The ongoing corruption scandal in the West has now added one more person to the list of defendants.
A federal grand jury indicted Veronica O’Caña on Tuesday. She was arrested the following day.
According to the indictment, Veronica O’Caña stands accused of witness tampering, violating the travel act, and conspiracy to commit money laundering. She appeared in court Thursday morning in shackles.
In a court hearing Thursday morning, U.S. Magistrate Judge Nadia S. Medrano read the charges.
You are charged with counts 3-5. Count 3, from on or about January 18, 2018, and continuing through on or about March 5, 2018,” and continued with the violation of Title 18, US Code, Section 1956(a)(1), “to knowingly conduct a financial transaction which in fact involved the proceeds of specified unlawful activity, that is bribery of a public official, namely a Mission Consolidated Independent School District Board Member, to promote the carrying on of said specified unlawful activity or knowing that the transaction was designed in whole or in part to conceal or disguise the nature, location, source, ownership, or control of the proceeds of said specified unlawful activity.
Count 4, on or about January 31, 2018, willfully did use and cause to be used a facility in interstate and foreign commerce namely a cellular phone, with the intent to promote, manage, establish, carry on, and facilitate the promotion, management, establishment, and carrying on of unlawful activity, namely bribery and money laundering against Mission Consolidated Independent School District.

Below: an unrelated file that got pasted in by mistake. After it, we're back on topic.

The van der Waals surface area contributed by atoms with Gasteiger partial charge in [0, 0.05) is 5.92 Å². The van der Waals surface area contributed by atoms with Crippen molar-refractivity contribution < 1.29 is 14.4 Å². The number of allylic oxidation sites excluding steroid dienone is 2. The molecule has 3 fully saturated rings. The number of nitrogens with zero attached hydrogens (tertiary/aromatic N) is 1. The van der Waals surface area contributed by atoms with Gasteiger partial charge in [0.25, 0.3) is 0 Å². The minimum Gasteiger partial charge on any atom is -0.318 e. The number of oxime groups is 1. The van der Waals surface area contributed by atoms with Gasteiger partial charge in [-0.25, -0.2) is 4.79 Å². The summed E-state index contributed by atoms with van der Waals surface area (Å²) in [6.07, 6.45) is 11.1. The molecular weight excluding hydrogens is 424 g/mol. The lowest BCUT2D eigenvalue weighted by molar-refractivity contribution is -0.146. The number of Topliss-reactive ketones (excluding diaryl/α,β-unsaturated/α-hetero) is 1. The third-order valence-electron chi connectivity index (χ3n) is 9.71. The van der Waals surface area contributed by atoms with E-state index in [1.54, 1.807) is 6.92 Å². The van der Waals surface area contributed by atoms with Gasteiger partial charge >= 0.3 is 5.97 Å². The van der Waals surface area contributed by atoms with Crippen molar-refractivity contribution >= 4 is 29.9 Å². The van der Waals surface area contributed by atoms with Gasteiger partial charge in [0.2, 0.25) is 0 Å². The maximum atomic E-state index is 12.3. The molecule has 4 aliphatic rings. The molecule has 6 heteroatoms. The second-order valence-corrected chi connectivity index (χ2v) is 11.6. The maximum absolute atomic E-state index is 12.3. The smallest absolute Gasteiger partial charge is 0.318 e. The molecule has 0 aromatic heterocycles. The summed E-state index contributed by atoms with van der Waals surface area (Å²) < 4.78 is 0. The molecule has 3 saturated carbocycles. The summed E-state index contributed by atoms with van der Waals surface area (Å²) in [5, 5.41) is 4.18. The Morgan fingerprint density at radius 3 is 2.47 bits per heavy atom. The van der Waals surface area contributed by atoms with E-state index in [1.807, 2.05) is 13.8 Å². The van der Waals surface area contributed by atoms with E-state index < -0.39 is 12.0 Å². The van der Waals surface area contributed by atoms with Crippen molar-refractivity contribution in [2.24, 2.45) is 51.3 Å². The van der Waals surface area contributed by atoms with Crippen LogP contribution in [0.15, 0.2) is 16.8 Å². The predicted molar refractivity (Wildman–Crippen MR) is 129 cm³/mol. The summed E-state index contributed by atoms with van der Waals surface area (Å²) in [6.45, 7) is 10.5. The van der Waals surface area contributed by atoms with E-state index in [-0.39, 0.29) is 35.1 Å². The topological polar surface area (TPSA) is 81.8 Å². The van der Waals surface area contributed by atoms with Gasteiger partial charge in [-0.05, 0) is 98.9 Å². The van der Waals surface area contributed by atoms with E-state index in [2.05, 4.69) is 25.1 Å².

Count 5, on or about April 5, 2022, did knowingly and corruptly attempt to obstruct, influence, and impede an official proceeding by attempting to influence Antonio Gonzalez, III to state that bribe payments made to you were for real estate or interior design consulting.
According to the U.S. Department of Justice, the penalty for witness tampering and conspiracy to commit money laundering is “imprisonment for not more than 20 yrs. And/or a $250,000.00 fine and at least a 3 yr. SRT (as to each count).” The penalty for violating the Travel Act is “imprisonment for not more than 5 yrs. And/or a $250,000.00 fine and at least a 3 yr. SRT (as to each count).”
The case against Veronica O’Caña is part of a federal investigation that uncovered widespread corruption in western Hidalgo County. More than ten people have already pleaded guilty, including two city of Penitas administrators, two former La Joya school board members and other businessmen.
O’Caña is the sister of Jorge O’Caña Jr., who was previously arrested and is listed as defendant 1 in this indictment, and sister of County Court-at-Law Judge Patricia “Patty” O’Caña-Olivarez. She is represented by David Acosta of the Law Office of Ayala & Acosta, P.L.L.C. in McAllen.
After a brief hearing, and considering the charges, Medrano, the magistrate judge, set an unsecured bond of $50,000.00. An unsecured bond does not have to be paid as long as the defendant makes all court appearances.
“This is not a violent charge, more importantly, you have no criminal history, and you turned yourself in yesterday.”
Assistant U.S. Attorney Roberto “Bobby” Lopez Jr., said the government had no opposition to bond or travel within the United States, however, restrictions were made to include travel within the state of Texas.
“I will restrict travel to the state of Texas, if you need to travel beyond Texas, your attorney may file a request on your behalf,” stated Medrano.
The next hearing is scheduled for Friday, December 9, at 1:30.